Patterns of comorbidity and their effects on mortality in rheumatoid arthritis: a study of 5658 UK Biobank participants

Talk Code: 
Ross McQueenie
Bhatesh Jani, Susan Browne, Jordan Canning, Joanne Neary, Stefan Siebert, Colin McCowan, Sara Macdonald, Frances Mair, Barbara Nicholl
Author institutions: 
University of Glasgow, University of St Andrews


Rheumatoid arthritis (RA) is a debilitating, chronic autoimmune disease characterised by inflammation of the synovial joints. To date, few studies have quantified the predominance or type of comorbid long-term conditions (LTCs) in rheumatoid arthritis, nor examined their effect on mortality. This work aims to address these gaps using a large prospective cohort study.


Using data from UK Biobank (N=502,543), we sampled participants who self-reported RA. Comorbidity was measured in this group by examining 42 non-RA LTCs self-reported by participants. We examined lifestyle factors including smoking status, frequency of alcohol intake, body mass index (BMI) and physical activity level alongside demographic factors such as sex, age and socioeconomic status. Kaplan-Meier plots were used to examine differences in proportion of deaths between patients with RA and those without. Cox proportional hazards models were used to examine all-cause mortality outcomes in patients with RA. This model controlled for number of LTCs in addition to lifestyle and demographic factors listed above.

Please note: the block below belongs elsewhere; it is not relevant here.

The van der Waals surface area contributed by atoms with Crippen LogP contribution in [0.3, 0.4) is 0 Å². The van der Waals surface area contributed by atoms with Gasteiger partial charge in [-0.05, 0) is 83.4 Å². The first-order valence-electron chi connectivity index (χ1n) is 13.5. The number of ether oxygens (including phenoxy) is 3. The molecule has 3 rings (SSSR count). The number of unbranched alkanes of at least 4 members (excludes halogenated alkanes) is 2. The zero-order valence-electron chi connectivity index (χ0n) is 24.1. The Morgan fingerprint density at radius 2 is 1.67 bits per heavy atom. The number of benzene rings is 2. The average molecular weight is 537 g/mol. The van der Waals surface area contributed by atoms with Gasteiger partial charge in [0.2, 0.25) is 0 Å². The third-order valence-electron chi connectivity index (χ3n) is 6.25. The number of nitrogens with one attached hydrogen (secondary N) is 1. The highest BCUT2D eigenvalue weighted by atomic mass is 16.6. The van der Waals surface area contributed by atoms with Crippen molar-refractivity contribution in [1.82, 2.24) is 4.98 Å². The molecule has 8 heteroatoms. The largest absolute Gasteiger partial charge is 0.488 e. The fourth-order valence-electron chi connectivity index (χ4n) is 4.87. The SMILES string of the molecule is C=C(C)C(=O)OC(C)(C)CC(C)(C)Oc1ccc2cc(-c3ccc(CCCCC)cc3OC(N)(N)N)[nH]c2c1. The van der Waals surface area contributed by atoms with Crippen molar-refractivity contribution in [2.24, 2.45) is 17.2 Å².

5658 of the 502,543 of participants in Biobank self-reported RA (1.1%). 74.7% of participants reported at least one LTC besides RA (30.1% one LTC, 22.1% two LTCs, 12.1% three LTCs, 6.2% four LTCs, 4.2% five or more LTCs). In comparison, only 63.8% of participants without RA reported one or more LTC. The most predominant physical health-based LTC in patients with RA was hypertension (35.6%; 26.4% in population without RA), whilst the most predominant mental health based LTC was depression (7.0%; 5.7% in population without RA). 311 participants (5.4%) self-reporting RA died in the follow up period (median=7 years) compared with 2.8% who reported no RA. Participants with RA experienced a 39% increase in all-cause mortality compared with patients without (hazard ratio (HR) 1.39, 95% confidence intervals (CI) 1.24-1.57) when using a Cox’s proportional hazards model controlling for sex, age, socioeconomic status (Townsend score), smoking status, alcohol intake, BMI, physical activity level and number of LTCs.


Participants with RA had an increased proportion of long-term conditions compared to those without RA. Further, participants with RA had an increased rate of all-cause mortality after controlling for demographic factors, lifestyle factors and numbers of long-term conditions. Further work will focus on identifying other factors that influence this increased mortality.

Submitted by: 
Ross McQueenie
Funding acknowledgement: 
This work was funded by Arthritis Research UK (now Versus Arthritis)